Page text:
Conditional variance series of residuals is much more specified measure of volatility. We see that from the year 1973 to 1991 the stock prices remained stable in Pakistan, no major change has been occurred. As the period of financial reforms is initiated in the country, the volatility in stock prices occurred, i.e. stock prices started to fluctuate. After 2004 structural breaks in conditional data is found that is checked by chow test of stability. Conditional variance series of data is generated that shows the variability of stock prices. It has been used for further analysis of long run relationship of cointegration.
To determine the short run and long run relationship between the variables, we use ARDL estimation. The estimates of ARDL are obtained on the basis of Schwarz Bayesian Criterion.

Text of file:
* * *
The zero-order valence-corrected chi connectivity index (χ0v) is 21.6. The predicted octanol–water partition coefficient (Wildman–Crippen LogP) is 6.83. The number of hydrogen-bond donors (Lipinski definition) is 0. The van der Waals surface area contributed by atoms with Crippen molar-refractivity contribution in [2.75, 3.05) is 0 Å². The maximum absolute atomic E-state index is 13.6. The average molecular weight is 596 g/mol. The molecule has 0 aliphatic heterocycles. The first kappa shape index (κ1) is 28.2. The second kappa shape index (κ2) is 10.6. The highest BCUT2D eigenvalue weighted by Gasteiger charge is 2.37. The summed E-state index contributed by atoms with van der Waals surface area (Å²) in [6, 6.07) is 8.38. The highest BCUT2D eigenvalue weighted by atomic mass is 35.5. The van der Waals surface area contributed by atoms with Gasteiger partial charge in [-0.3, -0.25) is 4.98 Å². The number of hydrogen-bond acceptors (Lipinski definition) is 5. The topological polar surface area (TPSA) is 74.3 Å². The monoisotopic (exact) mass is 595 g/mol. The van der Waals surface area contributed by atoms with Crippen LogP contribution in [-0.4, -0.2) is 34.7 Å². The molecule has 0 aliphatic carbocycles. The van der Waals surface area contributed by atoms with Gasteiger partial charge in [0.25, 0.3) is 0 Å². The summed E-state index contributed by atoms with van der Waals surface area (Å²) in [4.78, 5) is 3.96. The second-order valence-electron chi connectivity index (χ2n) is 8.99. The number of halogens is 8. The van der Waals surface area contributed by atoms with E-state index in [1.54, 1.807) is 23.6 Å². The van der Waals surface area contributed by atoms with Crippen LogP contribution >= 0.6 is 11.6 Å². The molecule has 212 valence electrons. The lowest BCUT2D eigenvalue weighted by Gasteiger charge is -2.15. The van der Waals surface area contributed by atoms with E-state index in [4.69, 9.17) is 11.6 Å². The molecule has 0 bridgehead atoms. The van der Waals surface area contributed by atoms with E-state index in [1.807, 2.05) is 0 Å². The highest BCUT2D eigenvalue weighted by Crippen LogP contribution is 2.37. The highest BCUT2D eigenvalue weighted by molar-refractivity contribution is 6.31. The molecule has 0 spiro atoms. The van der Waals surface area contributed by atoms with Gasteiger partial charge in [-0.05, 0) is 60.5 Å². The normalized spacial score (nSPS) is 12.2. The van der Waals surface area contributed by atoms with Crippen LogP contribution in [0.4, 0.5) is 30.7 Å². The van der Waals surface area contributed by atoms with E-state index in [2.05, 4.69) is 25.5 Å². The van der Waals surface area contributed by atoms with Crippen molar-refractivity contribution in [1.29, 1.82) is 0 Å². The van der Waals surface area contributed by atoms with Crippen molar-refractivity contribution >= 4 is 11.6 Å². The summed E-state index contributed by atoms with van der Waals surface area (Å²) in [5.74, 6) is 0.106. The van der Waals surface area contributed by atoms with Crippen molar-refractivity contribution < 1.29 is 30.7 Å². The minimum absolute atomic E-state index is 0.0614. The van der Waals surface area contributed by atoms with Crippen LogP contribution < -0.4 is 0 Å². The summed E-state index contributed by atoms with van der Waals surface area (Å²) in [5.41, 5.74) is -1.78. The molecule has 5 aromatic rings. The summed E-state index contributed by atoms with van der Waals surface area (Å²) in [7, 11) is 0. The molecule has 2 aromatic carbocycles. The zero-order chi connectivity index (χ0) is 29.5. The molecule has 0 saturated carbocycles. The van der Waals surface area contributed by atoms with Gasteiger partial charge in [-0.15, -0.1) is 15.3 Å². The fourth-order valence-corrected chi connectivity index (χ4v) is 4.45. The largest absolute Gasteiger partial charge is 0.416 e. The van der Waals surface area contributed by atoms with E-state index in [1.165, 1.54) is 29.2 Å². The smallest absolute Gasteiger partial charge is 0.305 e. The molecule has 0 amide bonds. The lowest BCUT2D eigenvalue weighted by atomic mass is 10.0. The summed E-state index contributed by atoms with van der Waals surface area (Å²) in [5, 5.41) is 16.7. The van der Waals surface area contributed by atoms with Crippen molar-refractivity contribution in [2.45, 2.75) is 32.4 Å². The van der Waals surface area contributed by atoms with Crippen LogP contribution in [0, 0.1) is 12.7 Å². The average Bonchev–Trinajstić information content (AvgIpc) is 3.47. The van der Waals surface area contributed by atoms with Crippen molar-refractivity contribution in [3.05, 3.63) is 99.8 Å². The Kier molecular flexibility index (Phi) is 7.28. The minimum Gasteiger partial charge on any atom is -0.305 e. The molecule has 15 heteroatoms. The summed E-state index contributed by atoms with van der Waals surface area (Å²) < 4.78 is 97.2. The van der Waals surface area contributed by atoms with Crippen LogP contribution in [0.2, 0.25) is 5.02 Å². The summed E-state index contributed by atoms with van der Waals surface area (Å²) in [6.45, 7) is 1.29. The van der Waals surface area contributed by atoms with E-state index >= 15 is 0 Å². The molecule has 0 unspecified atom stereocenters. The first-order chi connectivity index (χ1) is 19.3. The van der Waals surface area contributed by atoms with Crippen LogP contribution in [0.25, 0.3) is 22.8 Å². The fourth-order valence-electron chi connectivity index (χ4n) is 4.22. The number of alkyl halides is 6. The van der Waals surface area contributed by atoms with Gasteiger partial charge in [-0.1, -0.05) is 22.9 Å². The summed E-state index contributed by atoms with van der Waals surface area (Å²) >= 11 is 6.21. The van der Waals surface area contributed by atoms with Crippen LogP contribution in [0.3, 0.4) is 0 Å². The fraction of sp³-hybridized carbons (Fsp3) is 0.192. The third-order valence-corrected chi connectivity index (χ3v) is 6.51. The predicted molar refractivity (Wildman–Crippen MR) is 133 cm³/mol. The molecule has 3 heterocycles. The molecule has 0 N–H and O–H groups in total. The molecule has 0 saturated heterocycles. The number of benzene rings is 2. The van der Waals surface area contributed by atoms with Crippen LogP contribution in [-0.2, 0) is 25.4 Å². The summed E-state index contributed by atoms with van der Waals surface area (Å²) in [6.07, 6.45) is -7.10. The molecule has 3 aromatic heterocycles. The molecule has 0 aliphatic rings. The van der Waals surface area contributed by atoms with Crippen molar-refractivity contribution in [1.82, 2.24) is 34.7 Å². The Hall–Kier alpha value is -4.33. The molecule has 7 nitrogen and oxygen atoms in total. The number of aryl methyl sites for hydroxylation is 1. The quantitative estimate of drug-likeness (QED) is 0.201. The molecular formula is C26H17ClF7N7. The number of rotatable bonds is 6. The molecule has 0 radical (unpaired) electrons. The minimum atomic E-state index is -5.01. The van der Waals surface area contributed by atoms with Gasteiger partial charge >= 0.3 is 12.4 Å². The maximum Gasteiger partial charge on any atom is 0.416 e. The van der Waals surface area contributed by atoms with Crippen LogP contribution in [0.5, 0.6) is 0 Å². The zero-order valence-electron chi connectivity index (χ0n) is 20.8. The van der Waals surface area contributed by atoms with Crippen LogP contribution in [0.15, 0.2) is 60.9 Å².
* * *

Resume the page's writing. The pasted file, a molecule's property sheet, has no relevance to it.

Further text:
Table8. Long Run Estimation of ARDL (1 1 0 0 0 1) Model based on SBC
Variables 
Coefficients 
t statistics 
pvalues 
FDI 
0.0002 
3.168* 
0.003 
EXR 
0.037 
2.536** 
0.016 
GDPD 
0.0047 
0.964* 
0.342 
SSI 
0.76 
1.997*** 
0.096 
Trend 
0.0731 
3.526 
0.001 
*, ** and *** represents 1%, 5 % and 10% level of significance respectively
The results in table 8 explain that inflation, foreign direct investment, exchange rate, socioeconomic stability index has significant long run impact on the variability in stock market prices. Inflation and foreign direct investment are found positively affecting the variability in stock prices. Exchange rate and socioeconomic stability has negative effect on variability of stock market prices in Pakistan. It means that socioeconomic stability leads to reduce the variations in stock prices in the longrun.
Diagnostic tests for serial correlation, normality, heteroscedasticity and functional form are applied and the results are shown in table9.